Because HCC is known as a hypervascular tumor where the development of tumor vessels plays an important role in its pathogenesis [62,63], several ongoing clinical studies are evaluating the combination of anti-angiogenic agents and ICIs (Table 3) [64]. Multiple agents that target VEGF and its receptor (VEGFR) are proven to be effective in the treatment of HCC, including the anti-VEGFR2 antibody, ramucirumab [65]. In addition, anti-angiogenic agents are believed to alter the immunosuppressive microenvironment in HCC [6]. It has been reported that anti-angiogenesis normalizes the leaky vascular network induced by VEGF, where the lack of adhesion molecules on endothelial cells may impair the extravasation of T cells [62,66] and induce an immune proficient condition. VEGF play a role in the recruitment of Tregs into tumor tissues and M2 polarization of macrophages via the increase of IL-4 and IL-10. VEGF is also critical for inhibition of the maturation of dendric cells (DCs) by activating NF-κB, production of IDO in tumor cell and macrophage, T-cell exhaustion by inducing PD-1, LAG-3 and TIM-3, accumulation of myeloid-derived suppressor cells (MDSCs), and inhibition of natural killer cell activity [6,67]. Therefore, a combination of ICIs with anti-VEGF agents should be effective (Figure 1b) [67–69], although the dosage that best improves the therapeutic effect of ICIs needs to be defined in individual agents [70]. Accordingly, dual blockade of the VEGF/VEGFR and PD-1/PD-L1 axes in patients with advanced HCC using the anti-PD-L1 antibody atezolizumab and the anti-VEGF-A antibody bevacizumab, or the anti-PD-1 antibody camrelizumab and the VRGFR2-TKI apatinib results in considerable ORR (Table 3) [64]. In addition, other combinations modulating immune microenvironment, such as the combination of anti-PD-1 antibody with an inhibitor of TGF-β receptor, is also under the early phase clinical trial (Table 3: NCT02423343).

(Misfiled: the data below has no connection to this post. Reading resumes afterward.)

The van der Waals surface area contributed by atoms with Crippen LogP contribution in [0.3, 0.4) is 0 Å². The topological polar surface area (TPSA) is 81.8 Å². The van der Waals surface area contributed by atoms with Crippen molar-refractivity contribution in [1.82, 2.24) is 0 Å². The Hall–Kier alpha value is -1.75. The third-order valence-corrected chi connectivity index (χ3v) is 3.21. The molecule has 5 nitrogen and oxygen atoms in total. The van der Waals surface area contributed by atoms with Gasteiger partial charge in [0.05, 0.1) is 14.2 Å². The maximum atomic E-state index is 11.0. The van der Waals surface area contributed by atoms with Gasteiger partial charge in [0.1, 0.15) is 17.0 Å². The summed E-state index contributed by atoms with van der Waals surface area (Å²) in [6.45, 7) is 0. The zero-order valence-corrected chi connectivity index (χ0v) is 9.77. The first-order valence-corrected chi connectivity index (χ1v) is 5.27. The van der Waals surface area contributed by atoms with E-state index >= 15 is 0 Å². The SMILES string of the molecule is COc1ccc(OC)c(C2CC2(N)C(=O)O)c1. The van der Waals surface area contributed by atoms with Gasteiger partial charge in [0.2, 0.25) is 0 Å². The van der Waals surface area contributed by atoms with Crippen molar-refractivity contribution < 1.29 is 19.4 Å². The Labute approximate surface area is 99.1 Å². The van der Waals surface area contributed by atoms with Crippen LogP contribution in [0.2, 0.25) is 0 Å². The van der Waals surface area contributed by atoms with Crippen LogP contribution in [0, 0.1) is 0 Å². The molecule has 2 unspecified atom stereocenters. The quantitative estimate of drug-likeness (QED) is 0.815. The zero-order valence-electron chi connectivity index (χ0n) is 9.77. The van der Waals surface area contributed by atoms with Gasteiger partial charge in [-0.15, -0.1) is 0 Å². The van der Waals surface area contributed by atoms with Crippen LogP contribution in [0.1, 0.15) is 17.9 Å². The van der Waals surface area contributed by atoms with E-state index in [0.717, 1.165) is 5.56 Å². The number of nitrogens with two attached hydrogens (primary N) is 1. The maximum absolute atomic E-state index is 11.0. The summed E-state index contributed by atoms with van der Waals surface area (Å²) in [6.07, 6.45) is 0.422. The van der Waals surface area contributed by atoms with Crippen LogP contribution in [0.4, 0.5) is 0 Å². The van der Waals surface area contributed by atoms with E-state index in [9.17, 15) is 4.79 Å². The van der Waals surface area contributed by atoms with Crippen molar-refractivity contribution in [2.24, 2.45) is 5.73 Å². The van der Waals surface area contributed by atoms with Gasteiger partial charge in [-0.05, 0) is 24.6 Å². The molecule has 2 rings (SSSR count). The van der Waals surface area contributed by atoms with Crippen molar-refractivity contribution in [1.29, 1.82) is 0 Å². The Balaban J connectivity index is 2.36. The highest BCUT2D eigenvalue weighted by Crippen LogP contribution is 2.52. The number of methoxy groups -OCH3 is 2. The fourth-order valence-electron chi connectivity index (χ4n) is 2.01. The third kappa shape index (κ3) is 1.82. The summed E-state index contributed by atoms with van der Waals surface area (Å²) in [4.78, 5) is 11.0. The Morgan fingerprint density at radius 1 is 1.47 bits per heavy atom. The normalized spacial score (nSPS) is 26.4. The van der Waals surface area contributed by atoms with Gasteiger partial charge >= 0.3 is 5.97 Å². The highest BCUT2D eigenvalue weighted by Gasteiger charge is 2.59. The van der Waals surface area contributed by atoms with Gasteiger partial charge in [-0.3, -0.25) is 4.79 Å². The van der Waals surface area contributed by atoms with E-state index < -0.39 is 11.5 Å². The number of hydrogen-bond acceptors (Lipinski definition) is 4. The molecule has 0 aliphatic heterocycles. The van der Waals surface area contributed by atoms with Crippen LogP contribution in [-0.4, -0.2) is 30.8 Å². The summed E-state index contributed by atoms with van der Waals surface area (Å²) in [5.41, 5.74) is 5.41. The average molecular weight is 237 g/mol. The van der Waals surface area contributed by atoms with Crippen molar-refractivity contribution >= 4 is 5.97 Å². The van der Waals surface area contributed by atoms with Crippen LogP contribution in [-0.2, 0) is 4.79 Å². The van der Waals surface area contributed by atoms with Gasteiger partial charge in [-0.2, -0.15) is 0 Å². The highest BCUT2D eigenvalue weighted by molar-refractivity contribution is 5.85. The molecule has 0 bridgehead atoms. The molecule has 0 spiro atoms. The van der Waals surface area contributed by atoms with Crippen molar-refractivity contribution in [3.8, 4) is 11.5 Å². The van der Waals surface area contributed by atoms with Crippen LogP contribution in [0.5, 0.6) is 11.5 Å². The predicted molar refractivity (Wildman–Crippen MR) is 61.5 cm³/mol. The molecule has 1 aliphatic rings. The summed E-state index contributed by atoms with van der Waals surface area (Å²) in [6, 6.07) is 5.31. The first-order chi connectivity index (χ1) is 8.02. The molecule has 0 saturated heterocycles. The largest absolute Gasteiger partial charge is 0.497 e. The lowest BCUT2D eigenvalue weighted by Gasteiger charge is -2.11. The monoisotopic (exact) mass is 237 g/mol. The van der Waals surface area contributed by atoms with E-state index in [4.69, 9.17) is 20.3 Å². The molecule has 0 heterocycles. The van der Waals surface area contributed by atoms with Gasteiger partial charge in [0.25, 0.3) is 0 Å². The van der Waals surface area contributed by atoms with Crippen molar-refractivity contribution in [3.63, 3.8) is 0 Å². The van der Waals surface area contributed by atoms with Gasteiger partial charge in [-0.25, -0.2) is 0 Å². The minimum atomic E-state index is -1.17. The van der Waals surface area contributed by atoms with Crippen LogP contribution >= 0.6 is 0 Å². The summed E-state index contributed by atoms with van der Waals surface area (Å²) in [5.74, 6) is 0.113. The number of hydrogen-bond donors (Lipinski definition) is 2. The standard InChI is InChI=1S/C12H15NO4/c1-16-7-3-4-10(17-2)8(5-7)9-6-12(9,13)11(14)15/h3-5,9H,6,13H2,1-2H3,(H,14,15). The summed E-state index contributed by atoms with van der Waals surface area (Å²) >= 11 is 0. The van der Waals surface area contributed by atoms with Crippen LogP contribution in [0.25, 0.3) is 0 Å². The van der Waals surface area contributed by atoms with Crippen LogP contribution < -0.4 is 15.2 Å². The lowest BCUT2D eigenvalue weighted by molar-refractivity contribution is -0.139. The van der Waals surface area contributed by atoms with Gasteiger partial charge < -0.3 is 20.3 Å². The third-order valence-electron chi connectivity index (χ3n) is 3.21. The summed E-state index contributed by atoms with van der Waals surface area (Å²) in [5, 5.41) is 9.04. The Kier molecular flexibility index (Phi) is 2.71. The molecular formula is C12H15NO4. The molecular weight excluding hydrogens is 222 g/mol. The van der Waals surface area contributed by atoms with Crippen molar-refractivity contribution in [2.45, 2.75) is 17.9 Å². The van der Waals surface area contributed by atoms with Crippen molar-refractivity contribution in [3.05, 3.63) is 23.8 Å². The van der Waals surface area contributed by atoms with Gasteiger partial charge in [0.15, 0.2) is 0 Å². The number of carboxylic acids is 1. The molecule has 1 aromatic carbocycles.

Table 3. Clinical trials and outcomes of the combination therapies with immune checkpoint inhibitors and molecular targeted agents.